WikiManiac, Re: A Hero for Our Times, International Herald Tribune/New York Times, December 8, 2010

Whatever the motivation was for the WikiLeak releases it certainly was not to encourage the free exchange of ideas or foster a range of discussion on contentious issues in public, especially on the internet and especially by people who do not share Julian Assange’s world view. Anyone who is critical of Assange or expresses a viewpoint contrary to his or his followers on any number of subjects could easily find themselves victimized through a cyber attack. The internet being what it is and his acolytes being what they are their bank accounts could be compromised, their personal information could be disseminated to all and sundry, lies and distortions could be spread about them, their website could be taken down and so on. The releases won’t lead to open and frank dialogue or honest debate. They will have exactly the opposite effect. People will be afraid to express dissenting opinions and will choose to silence themselves for fear of being harmed in some way.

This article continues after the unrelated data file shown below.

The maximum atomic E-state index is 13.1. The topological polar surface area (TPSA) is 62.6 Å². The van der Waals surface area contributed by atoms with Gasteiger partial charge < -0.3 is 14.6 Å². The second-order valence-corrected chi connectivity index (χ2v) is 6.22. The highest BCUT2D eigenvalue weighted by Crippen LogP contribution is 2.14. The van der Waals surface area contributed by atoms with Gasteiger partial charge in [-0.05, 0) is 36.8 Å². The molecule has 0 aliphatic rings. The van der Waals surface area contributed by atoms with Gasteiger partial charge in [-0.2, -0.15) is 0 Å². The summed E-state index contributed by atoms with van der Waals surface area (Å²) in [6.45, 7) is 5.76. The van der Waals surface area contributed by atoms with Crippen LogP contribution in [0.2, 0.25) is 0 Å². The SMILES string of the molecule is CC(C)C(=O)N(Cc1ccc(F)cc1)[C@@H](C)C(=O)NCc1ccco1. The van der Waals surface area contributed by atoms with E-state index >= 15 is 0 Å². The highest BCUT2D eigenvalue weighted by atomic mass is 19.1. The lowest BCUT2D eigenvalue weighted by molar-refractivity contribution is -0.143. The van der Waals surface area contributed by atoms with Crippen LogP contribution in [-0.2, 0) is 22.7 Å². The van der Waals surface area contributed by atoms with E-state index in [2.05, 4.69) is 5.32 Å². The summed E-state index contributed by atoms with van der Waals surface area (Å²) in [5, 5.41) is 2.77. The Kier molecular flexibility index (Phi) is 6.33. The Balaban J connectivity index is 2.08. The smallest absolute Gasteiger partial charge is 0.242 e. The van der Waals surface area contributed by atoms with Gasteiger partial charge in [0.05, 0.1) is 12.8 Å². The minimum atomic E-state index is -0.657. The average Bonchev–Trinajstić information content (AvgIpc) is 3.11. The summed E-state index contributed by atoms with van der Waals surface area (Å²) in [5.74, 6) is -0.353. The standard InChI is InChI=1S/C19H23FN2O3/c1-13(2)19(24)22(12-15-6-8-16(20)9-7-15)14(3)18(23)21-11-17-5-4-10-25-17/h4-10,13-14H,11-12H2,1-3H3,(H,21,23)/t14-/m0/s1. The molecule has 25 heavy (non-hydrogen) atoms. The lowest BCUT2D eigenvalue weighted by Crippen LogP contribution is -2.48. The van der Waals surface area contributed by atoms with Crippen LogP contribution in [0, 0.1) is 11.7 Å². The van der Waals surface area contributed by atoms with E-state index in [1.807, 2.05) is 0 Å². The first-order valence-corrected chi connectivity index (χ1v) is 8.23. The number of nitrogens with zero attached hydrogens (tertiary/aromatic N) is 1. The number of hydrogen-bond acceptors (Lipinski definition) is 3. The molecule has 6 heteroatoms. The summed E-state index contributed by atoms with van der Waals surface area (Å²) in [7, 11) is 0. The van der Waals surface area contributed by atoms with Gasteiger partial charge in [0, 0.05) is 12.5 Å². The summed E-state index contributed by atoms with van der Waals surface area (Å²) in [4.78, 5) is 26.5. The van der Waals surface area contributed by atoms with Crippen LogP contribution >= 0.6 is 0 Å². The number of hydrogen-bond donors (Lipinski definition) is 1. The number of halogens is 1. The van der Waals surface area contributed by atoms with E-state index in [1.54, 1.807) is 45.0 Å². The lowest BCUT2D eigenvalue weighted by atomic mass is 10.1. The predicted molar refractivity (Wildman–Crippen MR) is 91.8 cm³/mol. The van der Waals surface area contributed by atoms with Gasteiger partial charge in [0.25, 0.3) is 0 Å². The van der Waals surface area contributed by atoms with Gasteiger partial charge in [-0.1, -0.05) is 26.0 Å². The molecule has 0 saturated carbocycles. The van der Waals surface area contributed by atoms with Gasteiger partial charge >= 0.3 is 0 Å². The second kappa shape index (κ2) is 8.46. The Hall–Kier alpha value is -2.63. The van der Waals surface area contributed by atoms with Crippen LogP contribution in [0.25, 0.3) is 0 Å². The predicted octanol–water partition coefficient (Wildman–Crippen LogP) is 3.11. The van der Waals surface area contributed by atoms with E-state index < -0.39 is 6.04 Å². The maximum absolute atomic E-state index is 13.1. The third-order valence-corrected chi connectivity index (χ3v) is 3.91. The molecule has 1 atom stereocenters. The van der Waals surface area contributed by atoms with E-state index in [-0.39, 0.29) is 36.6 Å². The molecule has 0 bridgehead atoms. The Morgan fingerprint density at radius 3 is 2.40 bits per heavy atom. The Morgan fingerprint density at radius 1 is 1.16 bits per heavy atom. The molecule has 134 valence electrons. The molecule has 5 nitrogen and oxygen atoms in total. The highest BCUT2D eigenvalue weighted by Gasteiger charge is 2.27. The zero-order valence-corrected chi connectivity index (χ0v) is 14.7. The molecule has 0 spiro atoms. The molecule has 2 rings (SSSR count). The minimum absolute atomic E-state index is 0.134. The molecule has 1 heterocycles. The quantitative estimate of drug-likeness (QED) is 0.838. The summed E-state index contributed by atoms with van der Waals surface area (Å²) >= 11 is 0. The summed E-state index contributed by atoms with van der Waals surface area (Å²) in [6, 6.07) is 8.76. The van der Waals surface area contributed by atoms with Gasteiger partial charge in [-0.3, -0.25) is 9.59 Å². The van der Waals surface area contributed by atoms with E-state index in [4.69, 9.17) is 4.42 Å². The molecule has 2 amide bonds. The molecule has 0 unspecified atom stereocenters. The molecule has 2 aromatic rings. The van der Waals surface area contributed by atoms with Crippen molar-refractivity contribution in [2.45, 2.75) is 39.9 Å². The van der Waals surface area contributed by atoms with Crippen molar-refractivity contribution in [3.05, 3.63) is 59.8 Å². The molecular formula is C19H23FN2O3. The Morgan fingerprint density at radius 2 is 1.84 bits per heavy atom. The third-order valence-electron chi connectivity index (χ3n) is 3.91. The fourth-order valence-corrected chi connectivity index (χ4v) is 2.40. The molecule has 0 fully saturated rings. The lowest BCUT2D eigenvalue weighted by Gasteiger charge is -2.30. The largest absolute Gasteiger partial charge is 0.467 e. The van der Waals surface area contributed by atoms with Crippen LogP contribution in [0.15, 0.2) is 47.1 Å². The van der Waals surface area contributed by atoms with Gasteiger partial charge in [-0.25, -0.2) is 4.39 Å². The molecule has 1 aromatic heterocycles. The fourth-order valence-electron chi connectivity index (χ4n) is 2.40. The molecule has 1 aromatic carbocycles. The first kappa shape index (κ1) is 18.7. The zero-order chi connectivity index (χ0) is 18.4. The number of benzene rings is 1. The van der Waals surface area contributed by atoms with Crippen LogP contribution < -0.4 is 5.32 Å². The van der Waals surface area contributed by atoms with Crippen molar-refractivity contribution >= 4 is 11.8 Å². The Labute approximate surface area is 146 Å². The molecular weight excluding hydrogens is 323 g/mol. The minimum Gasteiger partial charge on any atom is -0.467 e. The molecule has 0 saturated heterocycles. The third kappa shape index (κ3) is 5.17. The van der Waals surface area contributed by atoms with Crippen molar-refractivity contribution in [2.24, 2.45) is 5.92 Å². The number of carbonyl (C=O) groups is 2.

For example, a particular individual might take issue with Mr. Assange’s professed noble intentions in releasing the documents and wish to express the opinion that he is really a megalomaniac who requires constant media attention to maintain his sense of self importance, which is why he released them in the first place…what better way to get the whole world to focus on him? Another individual might wish to express the opinion that he is in reality a spoiled child and a thief and that his actions have caused a great deal of damage to people who actually do an enormous amount of good in the world. A third person might wish to express the opinion that Assange is a coldblooded bully and simpleton who is incapable of understanding anyone or anything outside his frame of reference or of recognizing the truly terrible nature of his deeds. A fourth person might wish to opine that he be prosecuted to the full extent of the law on a wide variety of charges, including treason. Any or all of these people might choose not to express themselves because ‘some things are better left unsaid.’ Encouraging free expression and open and honest discussion through the WikiLeaks? Not so. Discouraging is much more like it.

What do I think? All of the above, that’s what. Julian Assange is many things, but a hero he is not.

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